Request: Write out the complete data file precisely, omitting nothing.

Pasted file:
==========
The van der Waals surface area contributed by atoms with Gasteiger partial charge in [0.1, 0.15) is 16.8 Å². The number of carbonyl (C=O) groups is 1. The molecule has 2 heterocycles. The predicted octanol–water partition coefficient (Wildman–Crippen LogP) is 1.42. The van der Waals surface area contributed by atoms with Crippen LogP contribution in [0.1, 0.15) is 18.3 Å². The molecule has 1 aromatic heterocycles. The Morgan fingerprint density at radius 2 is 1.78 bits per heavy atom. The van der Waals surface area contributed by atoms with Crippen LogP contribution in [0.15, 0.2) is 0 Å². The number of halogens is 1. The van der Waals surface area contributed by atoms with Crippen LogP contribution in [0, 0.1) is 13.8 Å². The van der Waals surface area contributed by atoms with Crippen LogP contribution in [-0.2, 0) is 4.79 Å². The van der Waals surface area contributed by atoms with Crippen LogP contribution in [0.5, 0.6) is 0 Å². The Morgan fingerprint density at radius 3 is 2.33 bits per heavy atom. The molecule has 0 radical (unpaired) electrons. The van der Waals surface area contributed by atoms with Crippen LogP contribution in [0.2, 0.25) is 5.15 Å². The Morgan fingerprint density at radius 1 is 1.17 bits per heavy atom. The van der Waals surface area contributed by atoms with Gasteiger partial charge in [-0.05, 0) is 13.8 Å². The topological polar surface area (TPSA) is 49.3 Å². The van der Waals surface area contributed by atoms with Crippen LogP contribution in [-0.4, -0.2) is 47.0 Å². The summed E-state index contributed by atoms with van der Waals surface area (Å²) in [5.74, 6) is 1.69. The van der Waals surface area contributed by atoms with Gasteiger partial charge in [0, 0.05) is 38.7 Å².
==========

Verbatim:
The van der Waals surface area contributed by atoms with Gasteiger partial charge in [0.1, 0.15) is 16.8 Å². The number of carbonyl (C=O) groups is 1. The molecule has 2 heterocycles. The predicted octanol–water partition coefficient (Wildman–Crippen LogP) is 1.42. The van der Waals surface area contributed by atoms with Crippen LogP contribution in [0.1, 0.15) is 18.3 Å². The molecule has 1 aromatic heterocycles. The Morgan fingerprint density at radius 2 is 1.78 bits per heavy atom. The van der Waals surface area contributed by atoms with Crippen LogP contribution in [0.15, 0.2) is 0 Å². The number of halogens is 1. The van der Waals surface area contributed by atoms with Crippen LogP contribution in [0, 0.1) is 13.8 Å². The van der Waals surface area contributed by atoms with Crippen LogP contribution in [-0.2, 0) is 4.79 Å². The van der Waals surface area contributed by atoms with Crippen LogP contribution in [0.5, 0.6) is 0 Å². The Morgan fingerprint density at radius 3 is 2.33 bits per heavy atom. The molecule has 0 radical (unpaired) electrons. The van der Waals surface area contributed by atoms with Crippen LogP contribution in [0.2, 0.25) is 5.15 Å². The Morgan fingerprint density at radius 1 is 1.17 bits per heavy atom. The van der Waals surface area contributed by atoms with Gasteiger partial charge in [-0.05, 0) is 13.8 Å². The topological polar surface area (TPSA) is 49.3 Å². The van der Waals surface area contributed by atoms with Crippen LogP contribution in [-0.4, -0.2) is 47.0 Å². The summed E-state index contributed by atoms with van der Waals surface area (Å²) in [5.74, 6) is 1.69. The van der Waals surface area contributed by atoms with Gasteiger partial charge in [0, 0.05) is 38.7 Å².